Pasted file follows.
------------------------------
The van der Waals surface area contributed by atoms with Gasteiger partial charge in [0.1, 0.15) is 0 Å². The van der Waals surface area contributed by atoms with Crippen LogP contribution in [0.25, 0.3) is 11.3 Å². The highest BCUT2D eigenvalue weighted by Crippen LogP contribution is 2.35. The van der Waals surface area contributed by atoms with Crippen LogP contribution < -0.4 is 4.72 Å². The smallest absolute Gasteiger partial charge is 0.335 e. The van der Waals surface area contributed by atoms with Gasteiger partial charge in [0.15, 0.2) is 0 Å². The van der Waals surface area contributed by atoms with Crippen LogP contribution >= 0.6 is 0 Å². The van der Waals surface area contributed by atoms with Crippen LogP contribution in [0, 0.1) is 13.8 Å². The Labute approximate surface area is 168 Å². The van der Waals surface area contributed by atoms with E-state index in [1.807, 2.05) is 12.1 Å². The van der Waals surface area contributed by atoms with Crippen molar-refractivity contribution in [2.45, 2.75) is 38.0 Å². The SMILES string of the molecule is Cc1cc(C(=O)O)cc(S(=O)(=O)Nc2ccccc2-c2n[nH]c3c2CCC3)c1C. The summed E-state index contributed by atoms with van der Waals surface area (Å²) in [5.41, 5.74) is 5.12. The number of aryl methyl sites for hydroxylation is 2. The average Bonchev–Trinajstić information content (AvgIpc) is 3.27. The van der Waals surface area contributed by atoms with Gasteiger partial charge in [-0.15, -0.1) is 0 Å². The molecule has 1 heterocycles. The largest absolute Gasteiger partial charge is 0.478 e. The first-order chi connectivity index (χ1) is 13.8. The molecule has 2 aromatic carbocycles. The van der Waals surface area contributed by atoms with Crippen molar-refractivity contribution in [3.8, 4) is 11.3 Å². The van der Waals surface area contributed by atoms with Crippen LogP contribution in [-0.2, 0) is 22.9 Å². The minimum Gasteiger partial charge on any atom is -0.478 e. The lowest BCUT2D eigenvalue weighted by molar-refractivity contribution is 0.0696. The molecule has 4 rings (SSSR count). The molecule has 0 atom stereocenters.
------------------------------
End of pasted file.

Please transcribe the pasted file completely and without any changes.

The van der Waals surface area contributed by atoms with Gasteiger partial charge in [0.1, 0.15) is 0 Å². The van der Waals surface area contributed by atoms with Crippen LogP contribution in [0.25, 0.3) is 11.3 Å². The highest BCUT2D eigenvalue weighted by Crippen LogP contribution is 2.35. The van der Waals surface area contributed by atoms with Crippen LogP contribution < -0.4 is 4.72 Å². The smallest absolute Gasteiger partial charge is 0.335 e. The van der Waals surface area contributed by atoms with Gasteiger partial charge in [0.15, 0.2) is 0 Å². The van der Waals surface area contributed by atoms with Crippen LogP contribution >= 0.6 is 0 Å². The van der Waals surface area contributed by atoms with Crippen LogP contribution in [0, 0.1) is 13.8 Å². The Labute approximate surface area is 168 Å². The van der Waals surface area contributed by atoms with E-state index in [1.807, 2.05) is 12.1 Å². The van der Waals surface area contributed by atoms with Crippen molar-refractivity contribution in [2.45, 2.75) is 38.0 Å². The SMILES string of the molecule is Cc1cc(C(=O)O)cc(S(=O)(=O)Nc2ccccc2-c2n[nH]c3c2CCC3)c1C. The summed E-state index contributed by atoms with van der Waals surface area (Å²) in [5.41, 5.74) is 5.12. The number of aryl methyl sites for hydroxylation is 2. The average Bonchev–Trinajstić information content (AvgIpc) is 3.27. The van der Waals surface area contributed by atoms with Gasteiger partial charge in [-0.15, -0.1) is 0 Å². The molecule has 1 heterocycles. The largest absolute Gasteiger partial charge is 0.478 e. The first-order chi connectivity index (χ1) is 13.8. The molecule has 2 aromatic carbocycles. The van der Waals surface area contributed by atoms with Crippen molar-refractivity contribution in [3.8, 4) is 11.3 Å². The van der Waals surface area contributed by atoms with Crippen LogP contribution in [-0.2, 0) is 22.9 Å². The minimum Gasteiger partial charge on any atom is -0.478 e. The lowest BCUT2D eigenvalue weighted by molar-refractivity contribution is 0.0696. The molecule has 4 rings (SSSR count). The molecule has 0 atom stereocenters.